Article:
You’ve no doubt heard about Crepe Myrtle wood. This heat-resistant tree can hold off wildfires and survive droughts. Which is why it can be found lining the periphery of homes that are at-risk of seasonal bushfires.
And yet, Crepe Myrtle lumber can also be used in a myriad of different ways. In fact, it has been used to make furniture, railroad ties, and even bridges.
Still, is Crepe Myrtle wood really right for your next woodworking project?
Well, in this post, you’ll learn whether or not Crepe Myrtle wood is easy to work with. You’ll also discover why this tree’s natural heat-resistant qualities, can also cause wood cracking issues.
And keep reading to find out the best way to finish Crepe Myrtle wood…
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Is Crepe Myrtle A Good Wood?
It slightly tougher than Genuine Mahogany, but not as tough as Oak or Maple wood. So, this particular lumber tends to be used for things such as small furniture items.
But, when it comes down to using it for individual wood crafts, Crepe Myrtle is great for making bows, side tables and the like.
Is It Easy To Work? Is Myrtle Wood Hard Or Soft?
Well, the Janka rating of Crepe Myrtle is 1090 lbf. Meaning it will take some 1090 pounds of force to crack this lumber.
Now, what the Janka rating measures is how hard and tough a piece of wood is. The higher the lbf (pounds of force) Janka rating, then the tougher the wood species.
Genuine Mahogany has a Janka rating of 900 lbf. While White Oak has a Janka rating of 1360 lbf, which is a touch under Maple woods Janka rating of 1450 lbf.
So, Crepe Myrtle is a fairly sturdy piece of lumber, certainly much too tough for whittling with hand tools. Nevertheless, it’s not so tough that it can’t be machined with ease.
Is It Poisonous? Is Crepe Myrtle Toxic?
Far from it. Crepe Myrtle is probably one of the most benign types of timber you can have around your home. It’s not toxic to us, and what’s more, it’s not toxic to our pets either.
According to the ASPCA (American Society For The Prevention Of Cruelty To Animals), Crepe Myrtle is not harmful to dogs, cats, or horses either.
Great! So What’s Stopping Me From Using Crepe Myrtle For My Next Woodworking Project?
There is one little problem with working with this lumber…it has a propensity to check.
Checks — or more specifically Wood Checks — form when wood dries out, losing much of its moisture content.
You see, when wood is freshly logged, it has a moisture content of 100%. But, after it’s been seasoned, (which can take months), that moisture content falls to below 20%.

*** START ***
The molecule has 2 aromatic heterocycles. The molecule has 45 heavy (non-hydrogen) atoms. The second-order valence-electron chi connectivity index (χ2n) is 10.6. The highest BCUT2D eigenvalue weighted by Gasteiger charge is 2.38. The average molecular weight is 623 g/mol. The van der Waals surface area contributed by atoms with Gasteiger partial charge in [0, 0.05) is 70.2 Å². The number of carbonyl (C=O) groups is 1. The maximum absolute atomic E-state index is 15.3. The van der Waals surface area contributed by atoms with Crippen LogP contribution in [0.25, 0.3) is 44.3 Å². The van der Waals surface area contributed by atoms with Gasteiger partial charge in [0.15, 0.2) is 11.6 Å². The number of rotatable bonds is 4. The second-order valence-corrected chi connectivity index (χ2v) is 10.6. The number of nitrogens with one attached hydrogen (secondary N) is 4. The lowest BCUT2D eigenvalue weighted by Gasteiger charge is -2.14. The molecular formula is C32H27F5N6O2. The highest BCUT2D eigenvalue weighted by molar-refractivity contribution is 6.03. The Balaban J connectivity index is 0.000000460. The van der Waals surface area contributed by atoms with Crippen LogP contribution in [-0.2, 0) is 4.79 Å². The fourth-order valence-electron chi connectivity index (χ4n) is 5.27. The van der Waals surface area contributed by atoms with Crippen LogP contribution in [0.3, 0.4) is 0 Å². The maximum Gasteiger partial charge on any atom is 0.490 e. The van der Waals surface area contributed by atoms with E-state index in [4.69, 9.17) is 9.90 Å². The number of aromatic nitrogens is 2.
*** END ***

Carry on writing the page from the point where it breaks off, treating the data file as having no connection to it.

Related Post: How To Season Wood (7 Tips)
Now, when we work with seasoned wood, it can continue to dry out even further.
Still, with stable wood types, (such as Douglas Fir), this isn’t a problem. As they dry out, they barely shift and crack.
Yet, this is not the case with Crepe Myrtle. The problem is Crepe Myrtle is more than a little prone to shifting and cracking. If you work with fairly green Crepe Myrtle wood, it’ll shape and cut cleanly.
But, as it dries out and shrinks, it’ll form fairly large checks all along its length. And that’s the last thing you need marring your wooden bowl.
Why Does Crepe Myrtle Check So Much?
Well, Crepe Myrtle trees are a very heat-resistant tree species. And they famously can survive severely dry drought conditions.
This means that Crepe Myrtle tree bark is really (really!) good at keeping moisture in. And that’s because this tree will need all the help it can to retain water during droughts.
Now, let’s say you’re seasoning a Crepe Myrtle log that still has bark on it. That tree bark will continue to do a great job at keeping much of the moisture content in.
However, those cut and exposed end grains will dry out at a much faster pace than the rest of the log. And this uneven drying, (along the length of the log), ends up causing Crepe Myrtle to crack.
But Can You Still Turn Crepe Myrtle? Is It Good For Wood Carving?
If you turn fresh Crepe Myrtle wood, it can cut fairly clean. Yet, afterward, that turned wood is going to check and crack too easily.
In particular, the checking will be most pronounced around the center of the log, (also referred to as the pith).
So What Can You Do To Prevent Crepe Myrtle From Checking?
The best thing you can do is to apply a penetrating oil finish before cracks have a chance to appear.
An oil finish will form a water-resistant film coat around Crepe Myrtle wood. This will prevent the drying imbalance that’s generally responsible for all of that cracking.
And the best oil finish for Crepe Myrtle is Boiled Linseed Oil (aka BLO). This fast-drying version of Linseed oil will coat Crepe Myrtle in a satin finish.
BLO only needs a few coats to give wood a durable finish. It dries in a fraction of the time of regular Linseed oil. And it is easy to repair and fix too.
To learn more about Boiled Linseed Oil (and how it differs from traditional Linseed oil) check out our post here: How To Make Linseed Oil Dry Faster (What You Need To Know)
To Wrap Up, Here Are The 3 Key Takeaways From This Post…
- 1). Crepe Myrtle wood can be used to make small furniture items and other wood crafts.
- 2). Crepe Myrtle is also easy to machine and work with. However, it is very prone to cracking and checking.
- 3). To prevent wood checking, coat Crepe Myrtle with a fast-drying penetrating oil finish such as Boiled Linseed Oil.
Crepe Myrtle | American Society for the Prevention of Cruelty to Animals